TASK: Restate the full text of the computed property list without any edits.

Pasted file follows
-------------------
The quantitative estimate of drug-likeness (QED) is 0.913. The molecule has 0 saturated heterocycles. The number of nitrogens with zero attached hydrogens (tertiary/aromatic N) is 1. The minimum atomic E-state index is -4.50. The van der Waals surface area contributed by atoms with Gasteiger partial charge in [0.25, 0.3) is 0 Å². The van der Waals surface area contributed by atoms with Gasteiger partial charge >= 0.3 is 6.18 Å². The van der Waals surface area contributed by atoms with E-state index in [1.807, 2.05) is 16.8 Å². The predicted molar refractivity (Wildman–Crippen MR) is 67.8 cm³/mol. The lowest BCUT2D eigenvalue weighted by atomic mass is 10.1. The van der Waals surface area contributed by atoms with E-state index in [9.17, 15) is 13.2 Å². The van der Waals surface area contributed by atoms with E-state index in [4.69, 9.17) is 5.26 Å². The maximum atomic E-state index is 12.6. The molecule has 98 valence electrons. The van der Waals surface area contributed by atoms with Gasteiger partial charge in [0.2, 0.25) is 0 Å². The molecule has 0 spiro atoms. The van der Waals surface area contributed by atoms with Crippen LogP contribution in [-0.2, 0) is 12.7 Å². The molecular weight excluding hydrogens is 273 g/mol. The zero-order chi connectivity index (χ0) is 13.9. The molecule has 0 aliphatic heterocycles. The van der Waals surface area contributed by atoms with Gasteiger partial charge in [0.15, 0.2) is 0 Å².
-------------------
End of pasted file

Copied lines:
The quantitative estimate of drug-likeness (QED) is 0.913. The molecule has 0 saturated heterocycles. The number of nitrogens with zero attached hydrogens (tertiary/aromatic N) is 1. The minimum atomic E-state index is -4.50. The van der Waals surface area contributed by atoms with Gasteiger partial charge in [0.25, 0.3) is 0 Å². The van der Waals surface area contributed by atoms with Gasteiger partial charge >= 0.3 is 6.18 Å². The van der Waals surface area contributed by atoms with E-state index in [1.807, 2.05) is 16.8 Å². The predicted molar refractivity (Wildman–Crippen MR) is 67.8 cm³/mol. The lowest BCUT2D eigenvalue weighted by atomic mass is 10.1. The van der Waals surface area contributed by atoms with E-state index in [9.17, 15) is 13.2 Å². The van der Waals surface area contributed by atoms with E-state index in [4.69, 9.17) is 5.26 Å². The maximum atomic E-state index is 12.6. The molecule has 98 valence electrons. The van der Waals surface area contributed by atoms with Gasteiger partial charge in [0.2, 0.25) is 0 Å². The molecule has 0 spiro atoms. The van der Waals surface area contributed by atoms with Crippen LogP contribution in [-0.2, 0) is 12.7 Å². The molecular weight excluding hydrogens is 273 g/mol. The zero-order chi connectivity index (χ0) is 13.9. The molecule has 0 aliphatic heterocycles. The van der Waals surface area contributed by atoms with Gasteiger partial charge in [0.15, 0.2) is 0 Å².